Housing policy expert considers opposition to SJ development incentives spurious

This week, the San Jose City Council will debate extension of the Downtown High Rise Incentive Program, which waives certain fees so developers can build desperately needed new housing downtown with some semblance of profit. Local progressive and labor advocates inaccurately call the waiver a "subsidy," and oppose it. Scott Beyer is the founder and publisher of the highly regarded Market Urbanism Report website and podcast, and widely acknowledged as one of the nation's foremost experts on the city planning issues. He provides Opportunity Now with an exclusive interview regarding his perspective on this local debate.

Why is it too expensive for developers to build new housing in San Jose?

A: This is a problem decades in the making. Restrictive zoning ordinances have made it virtually impossible to find places to build new housing, even as new jobs have been being added. And then beginning in the 1970's environmental laws and regulations came into effect--with good intentions. But by preserving land for open space, these environmental laws further limited the amount of available space for new housing, thereby increasing the price of new housing even more. And on top of that, cities added impact fees and regulations--California has probably the highest fees in the nation. These fees are really a type of extortion--they basically charge developers fees so they can give goodies to various special interests. The whole situation has metastasized to obscene levels such that there's no way to build new housing and make a profit. So the cities start to waive the fees to incent new development, and the extraction debate begins, and we end up with the situation San Jose is seeing this week.

* Aren't all these added impact fees redundant? Isn't that the point of property taxes?

A: California politicians like to blame Proposition 13 for low government revenue regarding property, and how that forces them to charge high impact fees. The rationale is questionable: California tax receipts are booming, and property tax revenue is soaring, also. That's because Prop 13 has a built-in 2% annual increase, and soaring home prices have generated a windfall for the state, as a home's assessed value is pegged at its sale price. {Editor's note: Dan Walters at CalMatters concurs: "Overall, taxable property values are up by more than 6% to about $6.5 trillion, which will translate into about $75 billion in revenue. On average, property-tax revenue has increased by more than 7% a year since 1978, and overall revenue has expanded 15-fold since then."} The real issue is simply that cities want ways to generate more revenue. And there's this sentiment that new people who move into a city are takers, because they will be an added user of services. So the cities say we need to add new revenue sources to take care of new residents: it seems spurious to me.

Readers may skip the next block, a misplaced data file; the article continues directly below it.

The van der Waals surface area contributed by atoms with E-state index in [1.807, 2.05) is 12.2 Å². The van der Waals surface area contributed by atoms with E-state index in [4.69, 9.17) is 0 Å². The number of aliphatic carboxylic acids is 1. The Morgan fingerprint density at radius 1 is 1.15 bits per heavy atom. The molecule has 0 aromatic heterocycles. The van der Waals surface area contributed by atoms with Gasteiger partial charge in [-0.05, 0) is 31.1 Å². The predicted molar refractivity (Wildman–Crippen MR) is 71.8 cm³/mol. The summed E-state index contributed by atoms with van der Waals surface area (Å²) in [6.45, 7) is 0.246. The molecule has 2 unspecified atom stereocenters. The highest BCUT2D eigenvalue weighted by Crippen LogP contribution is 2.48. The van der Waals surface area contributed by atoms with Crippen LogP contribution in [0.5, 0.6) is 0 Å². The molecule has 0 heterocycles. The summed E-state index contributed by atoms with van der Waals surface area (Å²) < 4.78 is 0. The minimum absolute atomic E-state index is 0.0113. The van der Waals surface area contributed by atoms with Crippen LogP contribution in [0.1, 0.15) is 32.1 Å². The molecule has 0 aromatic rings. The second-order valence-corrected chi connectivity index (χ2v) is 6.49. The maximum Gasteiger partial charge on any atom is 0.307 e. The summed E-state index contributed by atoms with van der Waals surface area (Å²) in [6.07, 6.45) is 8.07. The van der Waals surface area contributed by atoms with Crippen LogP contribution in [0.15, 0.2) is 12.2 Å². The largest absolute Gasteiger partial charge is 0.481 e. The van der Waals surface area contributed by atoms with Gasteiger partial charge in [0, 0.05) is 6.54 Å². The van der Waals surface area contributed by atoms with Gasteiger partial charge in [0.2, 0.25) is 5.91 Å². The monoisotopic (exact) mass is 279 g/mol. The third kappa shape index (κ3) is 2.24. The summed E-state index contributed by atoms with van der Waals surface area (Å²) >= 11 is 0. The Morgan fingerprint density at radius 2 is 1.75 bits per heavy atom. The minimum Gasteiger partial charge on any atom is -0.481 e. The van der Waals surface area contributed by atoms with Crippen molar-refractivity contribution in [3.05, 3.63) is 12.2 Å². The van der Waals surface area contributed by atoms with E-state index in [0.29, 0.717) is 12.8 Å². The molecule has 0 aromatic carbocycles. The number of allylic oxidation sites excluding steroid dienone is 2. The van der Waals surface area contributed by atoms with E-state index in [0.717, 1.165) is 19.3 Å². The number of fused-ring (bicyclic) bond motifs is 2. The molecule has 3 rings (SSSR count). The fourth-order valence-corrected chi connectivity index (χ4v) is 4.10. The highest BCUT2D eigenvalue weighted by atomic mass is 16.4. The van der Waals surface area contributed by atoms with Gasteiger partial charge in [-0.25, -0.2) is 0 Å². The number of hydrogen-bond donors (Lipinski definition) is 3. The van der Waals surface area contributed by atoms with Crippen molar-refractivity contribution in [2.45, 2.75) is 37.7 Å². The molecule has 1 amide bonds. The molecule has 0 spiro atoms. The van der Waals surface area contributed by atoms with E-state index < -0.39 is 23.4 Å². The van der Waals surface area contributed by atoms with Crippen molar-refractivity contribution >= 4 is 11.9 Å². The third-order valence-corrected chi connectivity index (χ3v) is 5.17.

* Are the building codes and regulations that drive up costs really that necessary?

A: There's this global regulatory phenomenom of bueracrats saying: there needs to be minimum standards for everything and it applies to every building, no matter where it is or who it's for: minimum lot size, room size, construction quality and so on. This makes housing more expensive. The way San Francisco has effectively banned of microunits (dormitory-style housing) and coliving arrangements is an example of how these regulations stop the market from developing housing that would be less expensive and more affordable. The fact that the cities are okay with waiving these fees tells us all something about how important the cities really think they are.

* Some local Silicon Valley affordable housing non profits are opposing the building of new housing if they include a fee waiver. How does that make sense?

A: The fee process, which is really an extraction process, is often called "community benefit agreements." This is where the proceeds from the fees go to a bevy of organizations and non profits associated with parks and housing, etc. If the fees are waived, the special interests don't get their money. So it's not surprising that affordable housing non profits will act like a special interest and oppose anything that curtails their handout from the city, even if it results in more housing.

Further innovative city planning content from Scott Beyer can be found here.

Simon Gilbert